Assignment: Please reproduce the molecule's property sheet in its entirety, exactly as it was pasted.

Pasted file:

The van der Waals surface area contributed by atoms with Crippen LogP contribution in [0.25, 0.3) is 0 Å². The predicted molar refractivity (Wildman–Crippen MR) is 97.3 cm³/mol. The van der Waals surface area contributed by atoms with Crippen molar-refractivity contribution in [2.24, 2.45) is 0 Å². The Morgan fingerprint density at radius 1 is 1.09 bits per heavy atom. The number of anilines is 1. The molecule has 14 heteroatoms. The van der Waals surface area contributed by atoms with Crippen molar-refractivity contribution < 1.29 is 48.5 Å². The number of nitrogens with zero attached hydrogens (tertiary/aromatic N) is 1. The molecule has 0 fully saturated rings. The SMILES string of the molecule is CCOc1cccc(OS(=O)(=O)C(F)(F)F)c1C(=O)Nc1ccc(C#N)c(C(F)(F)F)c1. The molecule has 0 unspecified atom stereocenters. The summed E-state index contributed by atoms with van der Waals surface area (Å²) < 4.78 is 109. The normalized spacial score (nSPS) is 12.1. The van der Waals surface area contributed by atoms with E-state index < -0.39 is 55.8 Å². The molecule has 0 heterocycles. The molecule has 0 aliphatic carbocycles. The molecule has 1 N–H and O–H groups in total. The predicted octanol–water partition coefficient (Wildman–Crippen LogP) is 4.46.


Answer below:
The van der Waals surface area contributed by atoms with Crippen LogP contribution in [0.25, 0.3) is 0 Å². The predicted molar refractivity (Wildman–Crippen MR) is 97.3 cm³/mol. The van der Waals surface area contributed by atoms with Crippen molar-refractivity contribution in [2.24, 2.45) is 0 Å². The Morgan fingerprint density at radius 1 is 1.09 bits per heavy atom. The number of anilines is 1. The molecule has 14 heteroatoms. The van der Waals surface area contributed by atoms with Crippen molar-refractivity contribution < 1.29 is 48.5 Å². The number of nitrogens with zero attached hydrogens (tertiary/aromatic N) is 1. The molecule has 0 fully saturated rings. The SMILES string of the molecule is CCOc1cccc(OS(=O)(=O)C(F)(F)F)c1C(=O)Nc1ccc(C#N)c(C(F)(F)F)c1. The molecule has 0 unspecified atom stereocenters. The summed E-state index contributed by atoms with van der Waals surface area (Å²) < 4.78 is 109. The normalized spacial score (nSPS) is 12.1. The van der Waals surface area contributed by atoms with E-state index < -0.39 is 55.8 Å². The molecule has 0 heterocycles. The molecule has 0 aliphatic carbocycles. The molecule has 1 N–H and O–H groups in total. The predicted octanol–water partition coefficient (Wildman–Crippen LogP) is 4.46.